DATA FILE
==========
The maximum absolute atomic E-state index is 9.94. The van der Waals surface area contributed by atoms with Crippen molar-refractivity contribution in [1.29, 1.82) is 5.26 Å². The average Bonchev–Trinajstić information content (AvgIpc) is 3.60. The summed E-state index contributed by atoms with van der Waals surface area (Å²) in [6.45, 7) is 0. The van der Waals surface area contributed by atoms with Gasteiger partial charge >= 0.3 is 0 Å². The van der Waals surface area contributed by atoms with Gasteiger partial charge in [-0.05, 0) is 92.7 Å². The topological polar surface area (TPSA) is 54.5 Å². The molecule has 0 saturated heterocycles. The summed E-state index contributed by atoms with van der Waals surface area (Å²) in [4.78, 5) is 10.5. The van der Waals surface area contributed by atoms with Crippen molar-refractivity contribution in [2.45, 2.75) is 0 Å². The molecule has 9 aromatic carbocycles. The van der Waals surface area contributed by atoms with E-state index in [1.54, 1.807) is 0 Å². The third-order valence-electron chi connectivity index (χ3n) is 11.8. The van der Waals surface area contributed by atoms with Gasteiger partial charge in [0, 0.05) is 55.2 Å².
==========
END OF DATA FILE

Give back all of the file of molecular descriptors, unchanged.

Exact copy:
The maximum absolute atomic E-state index is 9.94. The van der Waals surface area contributed by atoms with Crippen molar-refractivity contribution in [1.29, 1.82) is 5.26 Å². The average Bonchev–Trinajstić information content (AvgIpc) is 3.60. The summed E-state index contributed by atoms with van der Waals surface area (Å²) in [6.45, 7) is 0. The van der Waals surface area contributed by atoms with Gasteiger partial charge >= 0.3 is 0 Å². The van der Waals surface area contributed by atoms with Gasteiger partial charge in [-0.05, 0) is 92.7 Å². The topological polar surface area (TPSA) is 54.5 Å². The molecule has 0 saturated heterocycles. The summed E-state index contributed by atoms with van der Waals surface area (Å²) in [4.78, 5) is 10.5. The van der Waals surface area contributed by atoms with Crippen molar-refractivity contribution in [2.45, 2.75) is 0 Å². The molecule has 9 aromatic carbocycles. The van der Waals surface area contributed by atoms with E-state index in [1.54, 1.807) is 0 Å². The third-order valence-electron chi connectivity index (χ3n) is 11.8. The van der Waals surface area contributed by atoms with Gasteiger partial charge in [0, 0.05) is 55.2 Å².